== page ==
Diastema closure by Dr. Walter Devoto
We originally had used a silicone key for guidance when closing the diastema between the patient’s maxillary central incisors. No tooth preparation was carried out; the composite was merely bonded to the tooth structure.
When the patient came back, the restoration’s surface showed only slight discolorations, which were removable by polishing. The shape of the teeth was adequate, but not perfect. We decided to retreat her using a non-prep, single-shade approach. The main goal was to create a more natural shape. This time, we used a contoured posterior sectional matrix to facilitate the process, as a matrix offers more guidance than a palatal silicone key.
Close-up view of the central incisors. Midline diastema closure was desired for aesthetic reasons.
Image of the non-prep previous direct composites treatment, after 15 years. The restorations are still intact, but there is room for improvement, in particular the shape of the vestibular area.
Roughening of the surfaces as well as removal of discolorations and debris using 3M™ Sof Lex™ Extra-Thin Contouring and Polishing Discs. This measure is required for two reasons to ensure proper aesthetic results and to create favorable conditions for bonding.
Cleaned and slightly roughened surface ready for etching and bonding. Again, the selected treatment approach works without tooth preparation. There is no reason for the entire replacement of the existing restorations.
Etching of the enamel using 3M™ Scotchbond™ Universal Etchant for 15 seconds. Afterwards, the etchant was removed by rinsing with water and 3M™ Scotchbond™ Universal Adhesive was applied according to the instructions for use.
Material selection: The picked material for the single-shade technique for the present case is 3M™ Filtek™ Universal Restorative in the shade A1. The composite is available in an universal opacity and shows a beneficial chameleon-like effect.
Appearance after the application of the first composite layer. The idea was to cover the vestibular surface for improving surface texturing and reducing the space between the teeth. This enabled to place two contoured posterior sectional matrices.
A week later, the restoration shows to be aesthetically well-integrated with surrounding tooth structure, with some feint incisal edge effects. At this appointment the restoration was finally polished using sof-lex polishing discs, Premier Diamond Paste, and finalized using the wheel polishing system.
Palatal view of the two posterior sectional matrices placed in an upright position to facilitate the creation of a natural tooth shape.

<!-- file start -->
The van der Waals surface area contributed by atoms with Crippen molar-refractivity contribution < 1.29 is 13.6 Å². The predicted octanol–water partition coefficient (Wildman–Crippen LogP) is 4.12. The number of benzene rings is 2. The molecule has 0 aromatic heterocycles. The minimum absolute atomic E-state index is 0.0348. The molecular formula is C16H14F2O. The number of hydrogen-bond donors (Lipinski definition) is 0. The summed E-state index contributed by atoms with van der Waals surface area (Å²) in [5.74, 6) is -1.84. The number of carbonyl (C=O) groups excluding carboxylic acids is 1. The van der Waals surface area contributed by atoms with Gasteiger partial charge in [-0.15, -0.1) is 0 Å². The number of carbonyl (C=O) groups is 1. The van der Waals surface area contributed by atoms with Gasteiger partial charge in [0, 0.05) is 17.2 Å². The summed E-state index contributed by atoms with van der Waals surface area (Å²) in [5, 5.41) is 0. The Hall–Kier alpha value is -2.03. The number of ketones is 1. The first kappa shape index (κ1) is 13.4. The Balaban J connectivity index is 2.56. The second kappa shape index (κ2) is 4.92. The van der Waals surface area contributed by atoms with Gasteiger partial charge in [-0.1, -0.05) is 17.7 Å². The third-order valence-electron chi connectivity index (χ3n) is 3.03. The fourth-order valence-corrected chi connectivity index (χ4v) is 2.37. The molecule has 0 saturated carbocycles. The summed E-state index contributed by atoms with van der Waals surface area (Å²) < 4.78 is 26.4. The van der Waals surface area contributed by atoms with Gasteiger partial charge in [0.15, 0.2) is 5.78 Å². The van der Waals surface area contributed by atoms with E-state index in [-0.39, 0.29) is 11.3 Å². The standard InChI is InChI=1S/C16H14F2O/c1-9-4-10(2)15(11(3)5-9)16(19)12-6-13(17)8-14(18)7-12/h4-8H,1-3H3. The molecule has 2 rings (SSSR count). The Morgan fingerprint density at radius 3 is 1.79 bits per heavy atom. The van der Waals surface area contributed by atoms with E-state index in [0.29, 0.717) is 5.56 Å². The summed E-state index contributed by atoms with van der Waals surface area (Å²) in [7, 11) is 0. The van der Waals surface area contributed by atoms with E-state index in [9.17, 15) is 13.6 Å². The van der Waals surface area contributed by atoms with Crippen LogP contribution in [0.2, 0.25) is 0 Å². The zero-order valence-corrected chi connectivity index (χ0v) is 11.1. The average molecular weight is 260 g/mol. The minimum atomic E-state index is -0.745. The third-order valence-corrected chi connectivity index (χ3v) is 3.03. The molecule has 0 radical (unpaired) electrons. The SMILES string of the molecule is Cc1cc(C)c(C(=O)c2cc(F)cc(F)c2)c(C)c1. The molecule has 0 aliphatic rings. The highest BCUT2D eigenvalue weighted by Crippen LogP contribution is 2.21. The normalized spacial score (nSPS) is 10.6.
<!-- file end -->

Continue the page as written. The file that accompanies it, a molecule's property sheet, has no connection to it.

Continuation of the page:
Frontal view of the two posterior sectional matrices placed in an upright position. It is generally advisable to utilize a matrix with a contrasting color.
Lateral view: the composite material is applied to fill the space between each central incisor and the adjacent matrix. The shape of the matrix facilitates the establishing of a tight contact point and the desired anatomical morphology.
View after light-curing and the removal of both matrices.
Polishing of the restoration surface using the beige Spiral Wheel of 3M™ Sof-Lex™ Diamond Polishing System
Polishing of the restoration surface using the pink Spiral Wheel of 3M™ Sof-Lex™ Diamond Polishing System
Noteworthy is the natural surface texture of the central incisors including the new composite restorations.
Close-up view of the maxillary incisors. The restorations are virtually indistinguishable from the natural tooth structure. As expected, the composite blends in perfectly with the color of the surrounding teeth.
This time, we used a contoured posterior sectional matrix to facilitate the process, as a matrix offers more guidance than a palatal silicone key. Even if the management of such procedure could be difficult, using the bulk fill composite, FiltekTM Universal Restorative in one single shade has helped to simplify the treatment. Moreover, the placement of the flowable resin composite in the palatal area under the high viscosity resin composite allow the dental clinician to detect the filling of all margin.
 F. Mangani, A. Cerutti, A. Putignano, R. Bollero, L. Madini, Clinical approach to anterior adhesive restorations using resin composite veneers, Eur. J. Esthet. Dent. Off. J. Eur. Acad. Esthet. Dent. 2 (2007) 188–209.
 R. Hirata, W. Kabbach, O.S. de Andrade, E.A. Bonfante, M. Giannini, P.G. Coelho, Bulk Fill Composites: An Anatomic Sculpting Technique, J. Esthet. Restor. Dent. Off. Publ. Am. Acad. Esthet. Dent. Al. 27 (2015) 335–343. doi:10.1111/jerd.12159.
 W. Devoto, M. Saracinelli, J. Manauta, Composite in everyday practice: how to choose the right material and simplify application techniques in the anterior teeth, Eur. J. Esthet. Dent. Off. J. Eur. Acad. Esthet. Dent. 5 (2010) 102–124.
 G. Gürel, Predictable, precise, and repeatable tooth preparation for porcelain laminate veneers, Pract. Proced. Aesthetic Dent. PPAD. 15 (2003) 17–24; quiz 26.